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Meeting the Challenge of Caring for Agitated Patients

Meeting the Challenge of Caring for Agitated Patients
Caring for agitated patients is often necessary if the person has dementia. Someone who has Alzheimer’s can quickly get nervous or anxious. Sometimes, this agitation causes them to become restless, and they start pacing around the room. Or they could shout or raise their voice for seemingly minor issues.
Dealing with agitated patients is challenging for caregivers and close family members. The patient’s actions may seem dis-appropriate for the situation. Or you may see and hear things that are not characteristic of your loved one.
This article has handy tips to help you meet the challenge of caring for an agitated patient.

What is Agitation?

Agitation is being in a state of anxiety or nervous excitement. An agitated patient may show signs of restlessness, frustration, anger, stubbornness, and even aggressiveness. The agitation is usually connected with anxiety and depression and is common in people with Alzheimer’s disease.
According to the International Psychogeriatric Association (IPA), a senior showing agitation signs usually has significant impairments. These could be difficulty maintaining relationships, participating in daily activities, or other aspects of social functioning.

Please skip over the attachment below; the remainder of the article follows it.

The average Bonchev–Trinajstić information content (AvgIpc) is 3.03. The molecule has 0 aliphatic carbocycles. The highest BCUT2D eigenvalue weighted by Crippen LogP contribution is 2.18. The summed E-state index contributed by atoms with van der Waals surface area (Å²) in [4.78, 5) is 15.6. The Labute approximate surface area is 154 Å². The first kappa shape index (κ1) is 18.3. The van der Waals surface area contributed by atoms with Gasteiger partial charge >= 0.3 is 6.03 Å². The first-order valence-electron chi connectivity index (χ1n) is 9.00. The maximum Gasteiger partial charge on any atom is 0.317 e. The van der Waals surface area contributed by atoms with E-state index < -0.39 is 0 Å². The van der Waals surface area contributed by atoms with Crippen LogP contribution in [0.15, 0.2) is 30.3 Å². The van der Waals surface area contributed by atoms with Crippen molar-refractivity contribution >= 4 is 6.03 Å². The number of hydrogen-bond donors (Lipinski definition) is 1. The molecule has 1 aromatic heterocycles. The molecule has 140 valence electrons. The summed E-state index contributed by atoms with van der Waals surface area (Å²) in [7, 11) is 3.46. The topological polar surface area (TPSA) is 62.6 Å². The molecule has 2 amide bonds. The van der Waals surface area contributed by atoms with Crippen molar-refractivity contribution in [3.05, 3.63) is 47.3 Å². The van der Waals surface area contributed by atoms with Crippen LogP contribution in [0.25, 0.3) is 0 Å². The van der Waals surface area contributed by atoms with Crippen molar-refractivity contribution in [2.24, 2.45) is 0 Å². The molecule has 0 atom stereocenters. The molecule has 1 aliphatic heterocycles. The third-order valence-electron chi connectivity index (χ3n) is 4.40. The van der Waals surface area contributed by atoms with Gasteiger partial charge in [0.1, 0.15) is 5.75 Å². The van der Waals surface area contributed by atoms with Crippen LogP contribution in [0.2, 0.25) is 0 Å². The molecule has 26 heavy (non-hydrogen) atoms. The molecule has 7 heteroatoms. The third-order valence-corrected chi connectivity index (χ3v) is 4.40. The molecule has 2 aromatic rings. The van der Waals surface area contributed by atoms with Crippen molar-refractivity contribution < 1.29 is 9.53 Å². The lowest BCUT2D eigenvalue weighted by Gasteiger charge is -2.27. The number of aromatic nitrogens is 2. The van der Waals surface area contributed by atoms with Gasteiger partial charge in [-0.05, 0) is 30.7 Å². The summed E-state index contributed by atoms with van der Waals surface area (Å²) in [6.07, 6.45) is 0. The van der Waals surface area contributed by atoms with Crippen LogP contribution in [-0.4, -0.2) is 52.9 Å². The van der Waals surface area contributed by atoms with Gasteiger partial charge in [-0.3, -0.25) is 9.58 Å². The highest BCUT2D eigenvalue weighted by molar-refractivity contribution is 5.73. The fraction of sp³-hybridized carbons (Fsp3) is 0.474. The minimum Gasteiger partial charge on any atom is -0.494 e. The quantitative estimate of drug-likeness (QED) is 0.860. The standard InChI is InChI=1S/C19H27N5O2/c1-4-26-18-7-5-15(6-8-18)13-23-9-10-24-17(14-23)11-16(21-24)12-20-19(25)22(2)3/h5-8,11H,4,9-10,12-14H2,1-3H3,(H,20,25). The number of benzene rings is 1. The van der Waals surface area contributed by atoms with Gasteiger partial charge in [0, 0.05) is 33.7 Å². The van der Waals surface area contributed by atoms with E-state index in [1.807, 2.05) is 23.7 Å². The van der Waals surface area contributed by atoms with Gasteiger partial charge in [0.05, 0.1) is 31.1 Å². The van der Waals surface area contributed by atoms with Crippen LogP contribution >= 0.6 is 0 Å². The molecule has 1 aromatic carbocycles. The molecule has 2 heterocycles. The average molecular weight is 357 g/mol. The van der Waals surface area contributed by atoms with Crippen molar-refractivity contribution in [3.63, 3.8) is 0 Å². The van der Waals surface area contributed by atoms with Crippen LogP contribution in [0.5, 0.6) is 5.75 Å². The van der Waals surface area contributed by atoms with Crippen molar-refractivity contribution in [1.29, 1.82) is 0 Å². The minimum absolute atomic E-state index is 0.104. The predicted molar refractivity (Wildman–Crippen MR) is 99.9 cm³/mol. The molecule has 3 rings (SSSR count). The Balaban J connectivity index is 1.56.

Possible Causes of Agitated Behavior

Loss of cognitive function is the underlying cause of dementia patients who get easily agitated. However, there are specific situations that can cause tension to escalate. These situations can include any of the following:
  • Changes in the environment, such as being in hospital
  • Moving to a new residence
  • Having strangers or people they no longer recognize in the room
  • Misperceived threats
  • Fatigue

How to Deal with Agitated Patients

Dealing with patients who are showing signs of agitation is challenging. However, there are some ways you can alleviate the distress. Here are handy tips on preventing or reducing agitation:
Create a relaxed environment— Try to ensure that there are no triggers that agitate the patient. This could involve keeping the room quiet to give more rest and privacy.
Monitor personal comfort— It’s a good idea to ensure that the patient isn’t in physical discomfort. Check to see that they’re no in pain and are not hungry or thirsty. Also, make sure that there are no health issues causing irritation.
Provide reassurance— Take care not to raise your voice, take offense, or argue with the person. You could try to calm them down by reassuring them that they are safe. You could also express sympathy for how they are feeling.
Get emotional support—Caring for an agitated person with dementia takes a toll physically, mentally, and emotionally. So, it’s vital to care for your own health and get the support you need to avoid burnout.

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